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Kids enjoy hands-on science activities during Washington County Ag Expo & Fair

July 21, 2012|By LAUREN KIRKWOOD | lauren.kirkwood@herald-mail.com
  • Martin Witmer, right, and grandmother Kay Witmer get the water spout experiment going on Saturday at the 2012 Washington County Ag Expo & Fair at the 4-H Science Activities table where youngsters do hands-on experiments.
By Yvette May/Staff Photographer

While much of the action at the Washington County Ag Expo & Fair centers around the livestock and agricultural events, kids also got a chance to experiment with hands-on science activities at a 4-H STEM table Saturday.

Jamie Kenton, the University of Maryland Extension’s faculty extension assistant for 4-H youth development, said activities geared toward encouraging interest in the science, technology, engineering and math fields are an important part of the 4-H program, and are a popular part of the fair.

“Science is a big push right now, with STEM,” she said. “This fall, we’re starting a robotics program in Washington County.”

On several days during the week, including Tuesday, Thursday and Saturday, there will be robotics demonstrations involving the construction and programming of a Lego robot, as well as scientific art activities, which put a scientific twist on crafts, she said.

Kids of all ages came to the science table Saturday to turn a pair of scissors into a magnet, or make their hair stand on end while learning about static electricity.

“One of the things that we have is a science discovery table where they get to work with static electricity, and they’re taking balloons and rubbing them on their heads,” Kenton said. “And later today, we’ll be making some lava lamps and wave tubes as well.”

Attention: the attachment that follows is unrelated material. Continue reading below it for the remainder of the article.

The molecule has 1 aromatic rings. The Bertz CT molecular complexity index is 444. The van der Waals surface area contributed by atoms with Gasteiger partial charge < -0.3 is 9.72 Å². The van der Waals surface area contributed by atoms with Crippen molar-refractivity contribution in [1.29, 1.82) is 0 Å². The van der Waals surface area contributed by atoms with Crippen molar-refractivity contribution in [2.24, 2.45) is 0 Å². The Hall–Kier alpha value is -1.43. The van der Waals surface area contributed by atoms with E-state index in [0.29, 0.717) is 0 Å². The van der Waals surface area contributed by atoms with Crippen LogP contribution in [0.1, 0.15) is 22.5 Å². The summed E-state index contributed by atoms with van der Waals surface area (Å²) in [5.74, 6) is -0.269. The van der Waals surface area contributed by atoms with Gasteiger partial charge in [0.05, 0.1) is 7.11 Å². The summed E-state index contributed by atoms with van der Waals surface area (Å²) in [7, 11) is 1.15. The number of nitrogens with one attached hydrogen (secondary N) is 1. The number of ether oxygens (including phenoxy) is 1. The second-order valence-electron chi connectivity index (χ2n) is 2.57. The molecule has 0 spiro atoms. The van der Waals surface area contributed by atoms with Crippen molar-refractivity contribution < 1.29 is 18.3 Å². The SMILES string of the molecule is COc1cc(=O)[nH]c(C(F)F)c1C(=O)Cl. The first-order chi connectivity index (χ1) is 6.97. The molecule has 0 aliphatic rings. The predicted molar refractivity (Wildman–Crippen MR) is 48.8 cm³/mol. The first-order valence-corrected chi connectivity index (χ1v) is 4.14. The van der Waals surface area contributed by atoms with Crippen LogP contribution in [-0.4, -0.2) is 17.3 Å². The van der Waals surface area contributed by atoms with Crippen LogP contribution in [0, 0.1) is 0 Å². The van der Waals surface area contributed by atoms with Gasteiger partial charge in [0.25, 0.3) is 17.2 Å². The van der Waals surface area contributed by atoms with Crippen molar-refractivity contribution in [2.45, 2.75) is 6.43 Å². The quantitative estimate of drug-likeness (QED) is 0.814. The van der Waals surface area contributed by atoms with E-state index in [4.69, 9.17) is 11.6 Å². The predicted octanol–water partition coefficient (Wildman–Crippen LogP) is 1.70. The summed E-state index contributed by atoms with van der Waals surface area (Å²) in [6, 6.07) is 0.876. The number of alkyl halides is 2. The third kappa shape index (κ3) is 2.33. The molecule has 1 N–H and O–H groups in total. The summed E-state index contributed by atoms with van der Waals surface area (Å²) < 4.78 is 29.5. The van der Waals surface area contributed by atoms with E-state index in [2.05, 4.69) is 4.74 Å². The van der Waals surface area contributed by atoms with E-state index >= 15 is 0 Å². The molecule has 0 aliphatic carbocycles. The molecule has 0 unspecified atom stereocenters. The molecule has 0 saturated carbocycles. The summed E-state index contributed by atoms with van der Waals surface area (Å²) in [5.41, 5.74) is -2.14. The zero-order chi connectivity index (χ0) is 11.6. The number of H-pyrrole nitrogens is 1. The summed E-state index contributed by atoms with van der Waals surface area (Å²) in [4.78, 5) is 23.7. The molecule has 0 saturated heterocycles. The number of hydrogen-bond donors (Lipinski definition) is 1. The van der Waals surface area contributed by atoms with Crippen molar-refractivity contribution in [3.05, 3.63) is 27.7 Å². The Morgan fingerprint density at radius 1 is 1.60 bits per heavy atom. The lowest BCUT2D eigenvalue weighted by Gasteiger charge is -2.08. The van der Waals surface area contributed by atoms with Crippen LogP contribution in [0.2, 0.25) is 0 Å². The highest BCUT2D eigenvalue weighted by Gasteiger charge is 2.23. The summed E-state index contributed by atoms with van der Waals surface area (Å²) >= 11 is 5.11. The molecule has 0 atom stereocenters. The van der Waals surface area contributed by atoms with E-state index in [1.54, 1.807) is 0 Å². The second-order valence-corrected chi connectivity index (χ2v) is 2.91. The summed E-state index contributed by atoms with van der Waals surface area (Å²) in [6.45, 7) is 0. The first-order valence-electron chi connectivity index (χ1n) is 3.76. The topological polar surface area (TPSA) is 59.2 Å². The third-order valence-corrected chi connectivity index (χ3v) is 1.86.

Throughout the week, the activities will vary, but all have the goal of getting the kids interested in discovering the myriad ways science affects their lives, she said.

“We have science activities going on right now where the kids can come in and experiment and observe and do some hands-on activities with science and static and magnetism,” she said. 

Kenton monitored the tables filled with paper clips, water bottles, magnets and other elements of the 4-H experiments, encouraging the kids to think for themselves and understand why each experiment or object works the way it does.

“My push is science,” she said. “I was a science teacher for 10 years, and 4-H has a variety of science curriculums, all the way from entomology to animal science to robotics and electricity and magnetism.”

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